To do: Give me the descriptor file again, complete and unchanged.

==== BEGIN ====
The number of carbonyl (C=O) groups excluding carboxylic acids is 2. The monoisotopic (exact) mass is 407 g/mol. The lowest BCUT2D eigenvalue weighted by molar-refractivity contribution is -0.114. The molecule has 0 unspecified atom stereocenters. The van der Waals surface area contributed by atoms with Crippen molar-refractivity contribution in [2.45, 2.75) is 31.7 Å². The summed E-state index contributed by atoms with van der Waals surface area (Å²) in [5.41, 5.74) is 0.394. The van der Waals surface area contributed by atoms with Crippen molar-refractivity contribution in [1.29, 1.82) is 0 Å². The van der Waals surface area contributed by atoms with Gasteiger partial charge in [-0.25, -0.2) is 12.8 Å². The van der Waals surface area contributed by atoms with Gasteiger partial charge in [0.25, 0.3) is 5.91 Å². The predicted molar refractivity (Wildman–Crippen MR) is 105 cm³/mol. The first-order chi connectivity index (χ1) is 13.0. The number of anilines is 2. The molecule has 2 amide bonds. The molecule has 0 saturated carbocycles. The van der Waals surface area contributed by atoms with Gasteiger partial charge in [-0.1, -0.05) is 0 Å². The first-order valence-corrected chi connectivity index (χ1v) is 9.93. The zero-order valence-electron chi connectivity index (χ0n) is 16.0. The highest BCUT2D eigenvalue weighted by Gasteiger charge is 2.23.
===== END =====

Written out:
The number of carbonyl (C=O) groups excluding carboxylic acids is 2. The monoisotopic (exact) mass is 407 g/mol. The lowest BCUT2D eigenvalue weighted by molar-refractivity contribution is -0.114. The molecule has 0 unspecified atom stereocenters. The van der Waals surface area contributed by atoms with Crippen molar-refractivity contribution in [2.45, 2.75) is 31.7 Å². The summed E-state index contributed by atoms with van der Waals surface area (Å²) in [5.41, 5.74) is 0.394. The van der Waals surface area contributed by atoms with Crippen molar-refractivity contribution in [1.29, 1.82) is 0 Å². The van der Waals surface area contributed by atoms with Gasteiger partial charge in [-0.25, -0.2) is 12.8 Å². The van der Waals surface area contributed by atoms with Gasteiger partial charge in [0.25, 0.3) is 5.91 Å². The predicted molar refractivity (Wildman–Crippen MR) is 105 cm³/mol. The first-order chi connectivity index (χ1) is 13.0. The number of anilines is 2. The molecule has 2 amide bonds. The molecule has 0 saturated carbocycles. The van der Waals surface area contributed by atoms with Gasteiger partial charge in [-0.1, -0.05) is 0 Å². The first-order valence-corrected chi connectivity index (χ1v) is 9.93. The zero-order valence-electron chi connectivity index (χ0n) is 16.0. The highest BCUT2D eigenvalue weighted by Gasteiger charge is 2.23.